TAIPEI (Reuters) – Taiwan said on Tuesday that planned “stimulus coupons” for its coronavirus-hit economy could boost consumer spending by T$100 billion ($3.3 billion) this year.
In its latest move to spur the trade-reliant economy, Taiwan’s cabinet announced a budget of nearly T$50 billion for the coupons, part of a stimulus package worth T$1.05 trillion.
Citizens will have to pay T$1,000 to the government to get T$3,000 worth of cash-equivalent coupons, the economic ministry said.
The coupons can only be used until the end of this year and can be spent in most shops, but there are some exceptions, including tobacco purchases.
“We will not be giving out cash directly. If people get cash, they might just put it in their pockets without spending,” Premier Su Tseng-chang told reporters.
Lower-income families will be given T$1,000 in cash along with the coupons, he said, adding that the programme would start in mid-July.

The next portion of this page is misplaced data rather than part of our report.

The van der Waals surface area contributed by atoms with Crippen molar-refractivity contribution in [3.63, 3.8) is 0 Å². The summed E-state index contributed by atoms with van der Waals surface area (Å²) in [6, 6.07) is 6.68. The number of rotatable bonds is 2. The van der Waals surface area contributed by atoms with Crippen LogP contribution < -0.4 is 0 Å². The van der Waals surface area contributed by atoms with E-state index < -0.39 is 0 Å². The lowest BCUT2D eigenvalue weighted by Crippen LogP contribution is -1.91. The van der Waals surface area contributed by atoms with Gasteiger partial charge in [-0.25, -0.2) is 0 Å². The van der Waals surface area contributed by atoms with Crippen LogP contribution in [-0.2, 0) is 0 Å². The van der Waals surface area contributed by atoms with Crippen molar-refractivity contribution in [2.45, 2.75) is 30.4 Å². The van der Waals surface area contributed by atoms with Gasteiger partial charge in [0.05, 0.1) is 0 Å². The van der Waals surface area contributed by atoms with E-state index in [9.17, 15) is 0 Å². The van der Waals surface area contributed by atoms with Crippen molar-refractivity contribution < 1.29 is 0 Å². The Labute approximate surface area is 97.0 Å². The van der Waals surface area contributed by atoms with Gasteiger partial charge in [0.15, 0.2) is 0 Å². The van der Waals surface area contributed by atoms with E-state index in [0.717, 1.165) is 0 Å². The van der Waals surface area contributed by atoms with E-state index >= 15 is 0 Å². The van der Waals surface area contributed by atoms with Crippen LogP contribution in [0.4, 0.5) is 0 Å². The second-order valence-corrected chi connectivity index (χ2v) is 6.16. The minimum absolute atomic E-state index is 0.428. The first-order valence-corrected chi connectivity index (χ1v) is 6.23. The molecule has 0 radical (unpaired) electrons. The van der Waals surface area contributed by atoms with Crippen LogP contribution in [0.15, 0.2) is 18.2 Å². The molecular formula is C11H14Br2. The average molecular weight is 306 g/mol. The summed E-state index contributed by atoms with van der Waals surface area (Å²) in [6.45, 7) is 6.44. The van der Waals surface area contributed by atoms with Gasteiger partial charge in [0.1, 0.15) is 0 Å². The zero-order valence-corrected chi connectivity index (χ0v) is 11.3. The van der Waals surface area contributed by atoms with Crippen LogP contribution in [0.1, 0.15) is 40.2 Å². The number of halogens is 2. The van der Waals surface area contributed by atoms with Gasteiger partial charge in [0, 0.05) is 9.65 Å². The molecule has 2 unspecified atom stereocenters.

The island’s main opposition party, the Kuomintang, questioned the effectiveness of the programme, saying it was “inconvenient” for people to spend money before they receive the coupons. The party urged government to give out cash instead.
Taiwan’s economy, a key part of the global technology supply chain, is likely to grow 1.67% this year, as the pandemic hits the island’s consumption, especially the services sector and tourism.
Unemployment also hit a more than six-year high in April.
The impact, however, was partly offset by still-strong global demand for electronics thanks to the growing need for telecommuting as more people work from home to reduce the risk of infections.
($1 = 29.9250 Taiwan dollars)
(Reporting by Yimou Lee and Roger Tung; Editing by Edwina Gibbs and Gerry Doyle)